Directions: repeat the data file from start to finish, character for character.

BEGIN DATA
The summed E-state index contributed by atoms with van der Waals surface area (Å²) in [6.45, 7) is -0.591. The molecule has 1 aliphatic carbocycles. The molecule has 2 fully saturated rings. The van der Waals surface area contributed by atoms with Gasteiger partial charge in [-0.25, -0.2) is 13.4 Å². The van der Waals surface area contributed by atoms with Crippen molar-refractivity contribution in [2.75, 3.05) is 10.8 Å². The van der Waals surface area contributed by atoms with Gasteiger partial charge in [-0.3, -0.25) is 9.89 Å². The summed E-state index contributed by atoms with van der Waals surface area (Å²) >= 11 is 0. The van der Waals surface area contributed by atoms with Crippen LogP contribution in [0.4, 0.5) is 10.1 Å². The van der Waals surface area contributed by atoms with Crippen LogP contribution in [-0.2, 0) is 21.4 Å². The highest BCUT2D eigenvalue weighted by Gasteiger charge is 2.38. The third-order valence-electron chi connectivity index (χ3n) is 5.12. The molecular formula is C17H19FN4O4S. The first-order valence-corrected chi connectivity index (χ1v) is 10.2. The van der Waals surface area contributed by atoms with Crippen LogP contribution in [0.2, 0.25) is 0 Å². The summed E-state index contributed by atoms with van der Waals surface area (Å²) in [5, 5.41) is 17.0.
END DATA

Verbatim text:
The summed E-state index contributed by atoms with van der Waals surface area (Å²) in [6.45, 7) is -0.591. The molecule has 1 aliphatic carbocycles. The molecule has 2 fully saturated rings. The van der Waals surface area contributed by atoms with Gasteiger partial charge in [-0.25, -0.2) is 13.4 Å². The van der Waals surface area contributed by atoms with Crippen molar-refractivity contribution in [2.75, 3.05) is 10.8 Å². The van der Waals surface area contributed by atoms with Gasteiger partial charge in [-0.3, -0.25) is 9.89 Å². The summed E-state index contributed by atoms with van der Waals surface area (Å²) >= 11 is 0. The van der Waals surface area contributed by atoms with Crippen LogP contribution in [0.4, 0.5) is 10.1 Å². The van der Waals surface area contributed by atoms with Crippen LogP contribution in [-0.2, 0) is 21.4 Å². The highest BCUT2D eigenvalue weighted by Gasteiger charge is 2.38. The third-order valence-electron chi connectivity index (χ3n) is 5.12. The molecular formula is C17H19FN4O4S. The first-order valence-corrected chi connectivity index (χ1v) is 10.2. The van der Waals surface area contributed by atoms with Crippen LogP contribution in [0.2, 0.25) is 0 Å². The summed E-state index contributed by atoms with van der Waals surface area (Å²) in [5, 5.41) is 17.0.